“My brokenness is a better bridge for people than my pretend wholeness ever was.”

Sheila Walsh

I was putting away clothes in my daughter’s closet when I overheard a conversation my daughter was having with her cousin. Although they talked on the phone often, this conversation seemed odd. Both girls were struggling with school and loneliness, yet neither one of them voiced their struggles. They are both walking through a difficult transition of going from homeschooling to private school. Both have cried themselves to sleep, and both have had mean girls be mean. For some reason, neither one of them talked about their struggles.

“School is going good.”

Good? Nothing is going good? Why did she just say that?

And I waited. Hoping my daughter would share some of her pain and loneliness. She didn’t. She hung up a few minutes later, and I asked her why she didn’t share anything.

“I don’t know. Just seems easier not to.”

I get it. It can be challenging and risky to be vulnerable to discuss the messy parts of our lives. However, we need to stop buying into this lie that it is just easier not to share and open up.

I recalled this memory vividly when I sat across from a woman who kept fidgeting to keep herself from crying. She bit her bottom lip, and crossed and uncrossed her legs, trying to put words to her pain. Finally, it came out of her in one long breath…every Christian she befriended had turned their back on her as she was going through her divorce.  Her eyes welled up with tears, and I could feel all the weariness and heaviness of what she went through. Three years can be exhausting when you’re doing it alone.

She attempted to understand their viewpoint, “They just didn’t know what to do or say.” It’s true, most of us don’t know what to do with messy and imperfect, so we do the easiest thing and run away from our hurting friends or band aid them with our Christian lingo.

Multiple times I have sat in a crowded living room with women who longed for a deeper relationship with Jesus. As one woman begins to share deep hurts she is walking through, the whole place clams up. Except for the one woman who thinks a Christian cliché will help. You know the ones…

“God works all things out for the good that love Him,” or “If God closes one door, another will open,” or “God will never give you more than you can handle.”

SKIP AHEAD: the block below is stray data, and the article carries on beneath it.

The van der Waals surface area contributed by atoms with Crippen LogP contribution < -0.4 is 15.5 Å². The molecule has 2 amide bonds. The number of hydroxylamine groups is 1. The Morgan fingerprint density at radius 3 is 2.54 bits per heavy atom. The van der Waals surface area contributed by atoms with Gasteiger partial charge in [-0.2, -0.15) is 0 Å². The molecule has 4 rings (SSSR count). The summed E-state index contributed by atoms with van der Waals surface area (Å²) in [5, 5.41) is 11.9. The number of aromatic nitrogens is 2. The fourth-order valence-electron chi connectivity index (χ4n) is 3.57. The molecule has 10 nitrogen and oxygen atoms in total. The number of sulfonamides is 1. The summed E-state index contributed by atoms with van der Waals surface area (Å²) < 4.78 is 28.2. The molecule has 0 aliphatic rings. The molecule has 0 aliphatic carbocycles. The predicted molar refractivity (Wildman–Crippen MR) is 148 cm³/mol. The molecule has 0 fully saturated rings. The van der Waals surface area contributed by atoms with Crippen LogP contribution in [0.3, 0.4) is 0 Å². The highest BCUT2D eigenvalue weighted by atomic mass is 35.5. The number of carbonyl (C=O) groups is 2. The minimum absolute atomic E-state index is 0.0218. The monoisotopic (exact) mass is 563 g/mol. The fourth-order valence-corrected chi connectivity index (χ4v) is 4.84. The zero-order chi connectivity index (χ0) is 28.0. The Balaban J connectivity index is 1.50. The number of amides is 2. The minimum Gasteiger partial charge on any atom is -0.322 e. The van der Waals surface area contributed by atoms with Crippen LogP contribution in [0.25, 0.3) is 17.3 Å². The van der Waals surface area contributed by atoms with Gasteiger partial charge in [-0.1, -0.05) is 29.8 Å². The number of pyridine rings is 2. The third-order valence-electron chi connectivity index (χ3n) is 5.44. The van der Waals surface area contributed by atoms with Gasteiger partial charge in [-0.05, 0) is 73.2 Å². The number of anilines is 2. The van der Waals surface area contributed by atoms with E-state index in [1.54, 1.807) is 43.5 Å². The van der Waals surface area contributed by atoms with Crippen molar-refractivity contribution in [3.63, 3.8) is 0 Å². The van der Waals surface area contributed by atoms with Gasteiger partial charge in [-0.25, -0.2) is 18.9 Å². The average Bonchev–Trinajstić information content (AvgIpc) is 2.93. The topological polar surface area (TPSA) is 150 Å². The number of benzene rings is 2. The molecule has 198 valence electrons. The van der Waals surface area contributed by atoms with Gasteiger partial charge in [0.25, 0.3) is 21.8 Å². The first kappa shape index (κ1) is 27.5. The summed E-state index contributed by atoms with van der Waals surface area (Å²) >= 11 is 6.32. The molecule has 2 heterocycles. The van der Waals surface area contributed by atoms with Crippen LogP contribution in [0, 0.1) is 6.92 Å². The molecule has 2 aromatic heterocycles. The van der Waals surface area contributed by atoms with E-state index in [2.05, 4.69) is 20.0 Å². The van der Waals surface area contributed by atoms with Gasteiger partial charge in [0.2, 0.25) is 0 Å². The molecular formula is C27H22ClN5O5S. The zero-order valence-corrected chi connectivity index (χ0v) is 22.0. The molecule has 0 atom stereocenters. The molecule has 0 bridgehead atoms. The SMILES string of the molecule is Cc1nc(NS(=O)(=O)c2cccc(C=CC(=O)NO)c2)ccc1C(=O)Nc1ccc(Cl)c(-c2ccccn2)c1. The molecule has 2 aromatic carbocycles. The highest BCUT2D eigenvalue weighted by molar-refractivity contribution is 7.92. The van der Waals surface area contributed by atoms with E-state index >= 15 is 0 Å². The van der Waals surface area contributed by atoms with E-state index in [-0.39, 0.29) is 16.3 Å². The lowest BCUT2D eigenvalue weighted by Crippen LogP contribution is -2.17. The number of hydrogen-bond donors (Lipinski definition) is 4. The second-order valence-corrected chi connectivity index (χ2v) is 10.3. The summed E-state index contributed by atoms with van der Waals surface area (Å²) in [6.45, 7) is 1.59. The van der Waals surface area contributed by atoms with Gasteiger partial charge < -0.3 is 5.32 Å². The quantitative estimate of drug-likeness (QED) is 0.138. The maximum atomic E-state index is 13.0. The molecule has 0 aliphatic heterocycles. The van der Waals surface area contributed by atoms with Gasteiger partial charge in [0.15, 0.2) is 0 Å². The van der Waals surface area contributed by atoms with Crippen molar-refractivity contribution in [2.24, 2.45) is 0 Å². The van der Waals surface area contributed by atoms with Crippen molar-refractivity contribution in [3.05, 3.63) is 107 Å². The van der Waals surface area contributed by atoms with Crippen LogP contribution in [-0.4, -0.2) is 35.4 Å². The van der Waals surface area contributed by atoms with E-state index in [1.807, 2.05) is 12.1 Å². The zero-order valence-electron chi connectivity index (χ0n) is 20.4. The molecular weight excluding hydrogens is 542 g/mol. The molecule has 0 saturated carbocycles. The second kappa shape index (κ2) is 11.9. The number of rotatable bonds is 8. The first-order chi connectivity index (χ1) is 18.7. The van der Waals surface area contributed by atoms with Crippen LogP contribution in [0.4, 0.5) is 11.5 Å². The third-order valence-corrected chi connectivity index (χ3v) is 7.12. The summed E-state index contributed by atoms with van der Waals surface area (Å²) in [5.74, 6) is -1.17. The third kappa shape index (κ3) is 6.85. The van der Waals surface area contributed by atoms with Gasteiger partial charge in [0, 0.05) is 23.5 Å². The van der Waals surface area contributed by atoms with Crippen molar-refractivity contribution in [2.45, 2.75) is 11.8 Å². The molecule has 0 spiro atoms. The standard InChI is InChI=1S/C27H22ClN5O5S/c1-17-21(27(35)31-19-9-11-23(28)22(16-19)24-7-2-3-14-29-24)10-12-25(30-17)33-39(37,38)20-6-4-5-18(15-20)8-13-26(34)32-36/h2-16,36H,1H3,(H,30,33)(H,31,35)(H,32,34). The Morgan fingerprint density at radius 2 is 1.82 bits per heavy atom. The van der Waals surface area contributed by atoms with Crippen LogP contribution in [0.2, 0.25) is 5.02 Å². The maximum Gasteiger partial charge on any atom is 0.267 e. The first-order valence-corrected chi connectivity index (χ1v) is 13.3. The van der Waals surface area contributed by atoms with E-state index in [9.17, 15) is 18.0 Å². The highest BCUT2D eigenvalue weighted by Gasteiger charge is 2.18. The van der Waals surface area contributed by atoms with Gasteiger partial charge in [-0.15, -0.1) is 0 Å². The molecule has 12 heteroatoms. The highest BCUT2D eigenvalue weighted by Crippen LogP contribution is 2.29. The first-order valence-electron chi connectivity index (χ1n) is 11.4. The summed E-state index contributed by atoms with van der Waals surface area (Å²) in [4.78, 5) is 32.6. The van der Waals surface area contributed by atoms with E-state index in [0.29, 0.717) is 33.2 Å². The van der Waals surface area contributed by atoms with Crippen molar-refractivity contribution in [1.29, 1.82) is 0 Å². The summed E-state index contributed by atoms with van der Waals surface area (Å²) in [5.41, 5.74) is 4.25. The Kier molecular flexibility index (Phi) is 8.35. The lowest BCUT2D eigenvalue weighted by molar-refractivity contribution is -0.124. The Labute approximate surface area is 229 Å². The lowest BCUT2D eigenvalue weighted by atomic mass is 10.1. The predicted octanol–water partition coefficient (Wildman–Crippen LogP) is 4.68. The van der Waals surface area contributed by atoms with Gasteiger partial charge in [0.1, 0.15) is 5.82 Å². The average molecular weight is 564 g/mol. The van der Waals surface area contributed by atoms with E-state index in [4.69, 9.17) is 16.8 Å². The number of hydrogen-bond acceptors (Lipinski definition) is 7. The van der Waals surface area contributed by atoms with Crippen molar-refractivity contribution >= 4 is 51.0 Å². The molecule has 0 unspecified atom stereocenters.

Some of these statements are not even Biblical, yet we say them when we don’t know what else to say. If I have learned anything the last few years it is; when a friend is hurting, either say “sorry” or nothing at all.

To allow their brokenness to sit next to yours without judgment, do nothing but listen and respond with love. The truth is, most of us need another human to see past our brokenness to spark hope where there has been no hope. There is a deep longing in all of us to share our story, even if it is messy and doesn’t have a happy ending yet.

We often fail to realize the importance of relationships. Open. Vulnerable relationships. God has given us one another.

And I looked into her eyes, that day, unsure of what to say, but “sorry.” Sometimes it’s moments like this that shake you awake to the reality of how important it is to be present to people, even when it is hard, and you don’t understand what they are going through, without judgment.

For three years the woman I sat across from had to contend with rejection. Isolated and an outcast, she chose not to step foot into a church for three years.

Her story is like so many stories of women feeling alone because of their sin or just the messiness of life.

Life is hard. Life is a battle. And who knew listening over a cup of coffee could slay the dragons of loneliness and isolation.

And who knew listening over a cup of coffee could slay the dragons of loneliness and isolation.

Honestly, I have made a mess of relationships in the past. Not allowing others to grieve their losses, and wanting to fix them and their situations with Christian lingo rather than being comfortable with silence.

Personally, I’ve been on the other side of the table, knowing I didn’t measure up and just needed a friend to confide in without judgment. Fear of rejection held me back from being vulnerable until I realized this is not what God had in mind for his daughters. In the Bible, He speaks of community and oneness. Bearing one another burdens. Laying hands and praying for each other.

In Jesus’ name, we can throw away the masks we wear and stop pretending we are all “good”. Let’s allow the walls to come down, calling others to the marvelous Hope of the Gospel through the simple act of listening and loving.

Mrs. Lea Turner

Mrs. Lea Turner

"Don't be afraid of them. Remember the great and awe-inspiring Lord, and fight for your countrymen, your sons, and daughters, your wives and your homes" (Nehemiah 4:14).